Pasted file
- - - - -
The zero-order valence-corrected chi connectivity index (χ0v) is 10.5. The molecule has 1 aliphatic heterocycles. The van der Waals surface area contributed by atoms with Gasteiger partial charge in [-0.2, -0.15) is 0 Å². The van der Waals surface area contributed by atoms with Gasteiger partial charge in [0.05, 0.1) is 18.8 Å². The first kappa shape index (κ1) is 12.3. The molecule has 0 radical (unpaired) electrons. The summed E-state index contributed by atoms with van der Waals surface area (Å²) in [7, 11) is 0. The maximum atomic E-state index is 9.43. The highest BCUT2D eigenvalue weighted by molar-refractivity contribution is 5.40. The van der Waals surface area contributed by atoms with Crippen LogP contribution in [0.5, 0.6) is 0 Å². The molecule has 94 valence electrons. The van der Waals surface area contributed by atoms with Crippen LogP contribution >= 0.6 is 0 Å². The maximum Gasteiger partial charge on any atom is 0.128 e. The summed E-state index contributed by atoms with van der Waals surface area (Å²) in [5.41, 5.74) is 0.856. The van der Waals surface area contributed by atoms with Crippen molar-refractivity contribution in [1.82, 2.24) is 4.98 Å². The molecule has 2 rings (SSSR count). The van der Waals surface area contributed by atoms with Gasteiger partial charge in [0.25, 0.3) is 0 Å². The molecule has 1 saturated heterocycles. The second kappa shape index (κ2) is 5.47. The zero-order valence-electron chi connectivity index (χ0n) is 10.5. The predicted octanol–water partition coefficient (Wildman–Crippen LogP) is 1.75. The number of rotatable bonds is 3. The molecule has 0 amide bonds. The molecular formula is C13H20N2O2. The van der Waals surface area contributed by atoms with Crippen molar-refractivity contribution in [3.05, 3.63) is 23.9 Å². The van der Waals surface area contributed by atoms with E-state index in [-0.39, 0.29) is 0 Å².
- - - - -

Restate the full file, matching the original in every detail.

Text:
The zero-order valence-corrected chi connectivity index (χ0v) is 10.5. The molecule has 1 aliphatic heterocycles. The van der Waals surface area contributed by atoms with Gasteiger partial charge in [-0.2, -0.15) is 0 Å². The van der Waals surface area contributed by atoms with Gasteiger partial charge in [0.05, 0.1) is 18.8 Å². The first kappa shape index (κ1) is 12.3. The molecule has 0 radical (unpaired) electrons. The summed E-state index contributed by atoms with van der Waals surface area (Å²) in [7, 11) is 0. The maximum atomic E-state index is 9.43. The highest BCUT2D eigenvalue weighted by molar-refractivity contribution is 5.40. The van der Waals surface area contributed by atoms with Crippen LogP contribution in [0.5, 0.6) is 0 Å². The molecule has 94 valence electrons. The van der Waals surface area contributed by atoms with Crippen LogP contribution >= 0.6 is 0 Å². The maximum Gasteiger partial charge on any atom is 0.128 e. The summed E-state index contributed by atoms with van der Waals surface area (Å²) in [5.41, 5.74) is 0.856. The van der Waals surface area contributed by atoms with Crippen molar-refractivity contribution in [1.82, 2.24) is 4.98 Å². The molecule has 2 rings (SSSR count). The van der Waals surface area contributed by atoms with Gasteiger partial charge in [0.25, 0.3) is 0 Å². The molecule has 1 saturated heterocycles. The second kappa shape index (κ2) is 5.47. The zero-order valence-electron chi connectivity index (χ0n) is 10.5. The predicted octanol–water partition coefficient (Wildman–Crippen LogP) is 1.75. The number of rotatable bonds is 3. The molecule has 0 amide bonds. The molecular formula is C13H20N2O2. The van der Waals surface area contributed by atoms with Crippen molar-refractivity contribution in [3.05, 3.63) is 23.9 Å². The van der Waals surface area contributed by atoms with E-state index in [-0.39, 0.29) is 0 Å².